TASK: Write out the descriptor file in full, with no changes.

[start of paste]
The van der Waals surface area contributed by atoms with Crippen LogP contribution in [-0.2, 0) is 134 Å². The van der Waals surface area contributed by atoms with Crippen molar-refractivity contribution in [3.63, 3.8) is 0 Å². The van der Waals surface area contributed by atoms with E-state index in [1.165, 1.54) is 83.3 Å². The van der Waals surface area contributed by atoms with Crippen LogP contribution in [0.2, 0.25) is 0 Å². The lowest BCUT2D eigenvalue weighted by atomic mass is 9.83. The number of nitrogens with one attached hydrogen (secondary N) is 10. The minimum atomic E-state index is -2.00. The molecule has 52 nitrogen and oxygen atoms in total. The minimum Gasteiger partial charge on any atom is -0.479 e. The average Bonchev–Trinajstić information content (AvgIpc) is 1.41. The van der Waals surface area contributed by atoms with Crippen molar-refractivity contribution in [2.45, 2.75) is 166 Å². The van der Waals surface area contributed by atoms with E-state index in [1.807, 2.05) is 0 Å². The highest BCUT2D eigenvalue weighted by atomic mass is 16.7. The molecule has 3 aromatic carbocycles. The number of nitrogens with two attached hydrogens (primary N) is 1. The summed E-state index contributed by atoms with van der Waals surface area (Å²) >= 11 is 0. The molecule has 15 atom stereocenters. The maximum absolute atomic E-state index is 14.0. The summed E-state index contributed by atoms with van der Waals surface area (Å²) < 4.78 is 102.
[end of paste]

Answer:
The van der Waals surface area contributed by atoms with Crippen LogP contribution in [-0.2, 0) is 134 Å². The van der Waals surface area contributed by atoms with Crippen molar-refractivity contribution in [3.63, 3.8) is 0 Å². The van der Waals surface area contributed by atoms with E-state index in [1.165, 1.54) is 83.3 Å². The van der Waals surface area contributed by atoms with Crippen LogP contribution in [0.2, 0.25) is 0 Å². The lowest BCUT2D eigenvalue weighted by atomic mass is 9.83. The number of nitrogens with one attached hydrogen (secondary N) is 10. The minimum atomic E-state index is -2.00. The molecule has 52 nitrogen and oxygen atoms in total. The minimum Gasteiger partial charge on any atom is -0.479 e. The average Bonchev–Trinajstić information content (AvgIpc) is 1.41. The van der Waals surface area contributed by atoms with Crippen molar-refractivity contribution in [2.45, 2.75) is 166 Å². The van der Waals surface area contributed by atoms with E-state index in [1.807, 2.05) is 0 Å². The highest BCUT2D eigenvalue weighted by atomic mass is 16.7. The molecule has 3 aromatic carbocycles. The number of nitrogens with two attached hydrogens (primary N) is 1. The summed E-state index contributed by atoms with van der Waals surface area (Å²) >= 11 is 0. The molecule has 15 atom stereocenters. The maximum absolute atomic E-state index is 14.0. The summed E-state index contributed by atoms with van der Waals surface area (Å²) < 4.78 is 102.